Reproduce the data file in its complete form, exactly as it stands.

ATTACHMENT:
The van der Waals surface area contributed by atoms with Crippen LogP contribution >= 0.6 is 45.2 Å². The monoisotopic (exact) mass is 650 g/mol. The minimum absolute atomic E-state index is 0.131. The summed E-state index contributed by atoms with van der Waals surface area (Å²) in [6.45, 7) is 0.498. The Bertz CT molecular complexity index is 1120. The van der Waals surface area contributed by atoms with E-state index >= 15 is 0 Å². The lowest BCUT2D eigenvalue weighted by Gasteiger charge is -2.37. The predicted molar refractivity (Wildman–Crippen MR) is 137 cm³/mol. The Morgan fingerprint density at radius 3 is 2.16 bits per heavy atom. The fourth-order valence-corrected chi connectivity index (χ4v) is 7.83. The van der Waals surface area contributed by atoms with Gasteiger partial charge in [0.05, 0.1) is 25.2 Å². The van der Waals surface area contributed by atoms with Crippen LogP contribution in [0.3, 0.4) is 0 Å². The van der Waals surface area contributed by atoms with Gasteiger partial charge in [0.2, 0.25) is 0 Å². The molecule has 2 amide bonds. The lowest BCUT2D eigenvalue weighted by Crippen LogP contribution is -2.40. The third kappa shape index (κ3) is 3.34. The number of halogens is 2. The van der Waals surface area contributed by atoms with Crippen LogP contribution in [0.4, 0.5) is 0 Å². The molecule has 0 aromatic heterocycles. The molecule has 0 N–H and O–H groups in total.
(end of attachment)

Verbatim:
The van der Waals surface area contributed by atoms with Crippen LogP contribution >= 0.6 is 45.2 Å². The monoisotopic (exact) mass is 650 g/mol. The minimum absolute atomic E-state index is 0.131. The summed E-state index contributed by atoms with van der Waals surface area (Å²) in [6.45, 7) is 0.498. The Bertz CT molecular complexity index is 1120. The van der Waals surface area contributed by atoms with E-state index >= 15 is 0 Å². The lowest BCUT2D eigenvalue weighted by Gasteiger charge is -2.37. The predicted molar refractivity (Wildman–Crippen MR) is 137 cm³/mol. The Morgan fingerprint density at radius 3 is 2.16 bits per heavy atom. The fourth-order valence-corrected chi connectivity index (χ4v) is 7.83. The van der Waals surface area contributed by atoms with Gasteiger partial charge in [0.05, 0.1) is 25.2 Å². The van der Waals surface area contributed by atoms with Crippen LogP contribution in [0.3, 0.4) is 0 Å². The van der Waals surface area contributed by atoms with Gasteiger partial charge in [0.2, 0.25) is 0 Å². The molecule has 2 amide bonds. The lowest BCUT2D eigenvalue weighted by Crippen LogP contribution is -2.40. The third kappa shape index (κ3) is 3.34. The number of halogens is 2. The van der Waals surface area contributed by atoms with Crippen LogP contribution in [0.4, 0.5) is 0 Å². The molecule has 0 aromatic heterocycles. The molecule has 0 N–H and O–H groups in total.